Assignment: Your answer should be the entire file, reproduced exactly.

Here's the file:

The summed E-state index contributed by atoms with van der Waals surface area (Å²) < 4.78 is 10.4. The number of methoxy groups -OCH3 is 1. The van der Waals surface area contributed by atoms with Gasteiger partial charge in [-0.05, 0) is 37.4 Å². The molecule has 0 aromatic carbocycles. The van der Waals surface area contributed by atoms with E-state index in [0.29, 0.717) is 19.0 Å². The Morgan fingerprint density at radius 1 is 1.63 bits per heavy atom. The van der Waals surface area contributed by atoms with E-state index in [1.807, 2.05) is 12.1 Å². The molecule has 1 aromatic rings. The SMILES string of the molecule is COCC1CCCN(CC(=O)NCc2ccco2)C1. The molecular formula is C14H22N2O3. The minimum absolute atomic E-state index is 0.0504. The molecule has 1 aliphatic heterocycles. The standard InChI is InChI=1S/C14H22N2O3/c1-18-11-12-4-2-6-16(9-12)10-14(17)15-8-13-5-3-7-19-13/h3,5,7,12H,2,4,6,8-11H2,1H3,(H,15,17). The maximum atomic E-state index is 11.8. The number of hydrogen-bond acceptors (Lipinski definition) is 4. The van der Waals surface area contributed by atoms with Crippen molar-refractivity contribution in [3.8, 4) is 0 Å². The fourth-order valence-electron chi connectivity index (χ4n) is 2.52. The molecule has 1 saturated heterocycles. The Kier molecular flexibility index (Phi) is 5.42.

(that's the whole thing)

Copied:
The summed E-state index contributed by atoms with van der Waals surface area (Å²) < 4.78 is 10.4. The number of methoxy groups -OCH3 is 1. The van der Waals surface area contributed by atoms with Gasteiger partial charge in [-0.05, 0) is 37.4 Å². The molecule has 0 aromatic carbocycles. The van der Waals surface area contributed by atoms with E-state index in [0.29, 0.717) is 19.0 Å². The Morgan fingerprint density at radius 1 is 1.63 bits per heavy atom. The van der Waals surface area contributed by atoms with E-state index in [1.807, 2.05) is 12.1 Å². The molecule has 1 aromatic rings. The SMILES string of the molecule is COCC1CCCN(CC(=O)NCc2ccco2)C1. The molecular formula is C14H22N2O3. The minimum absolute atomic E-state index is 0.0504. The molecule has 1 aliphatic heterocycles. The standard InChI is InChI=1S/C14H22N2O3/c1-18-11-12-4-2-6-16(9-12)10-14(17)15-8-13-5-3-7-19-13/h3,5,7,12H,2,4,6,8-11H2,1H3,(H,15,17). The maximum atomic E-state index is 11.8. The number of hydrogen-bond acceptors (Lipinski definition) is 4. The van der Waals surface area contributed by atoms with Crippen molar-refractivity contribution in [3.8, 4) is 0 Å². The fourth-order valence-electron chi connectivity index (χ4n) is 2.52. The molecule has 1 saturated heterocycles. The Kier molecular flexibility index (Phi) is 5.42.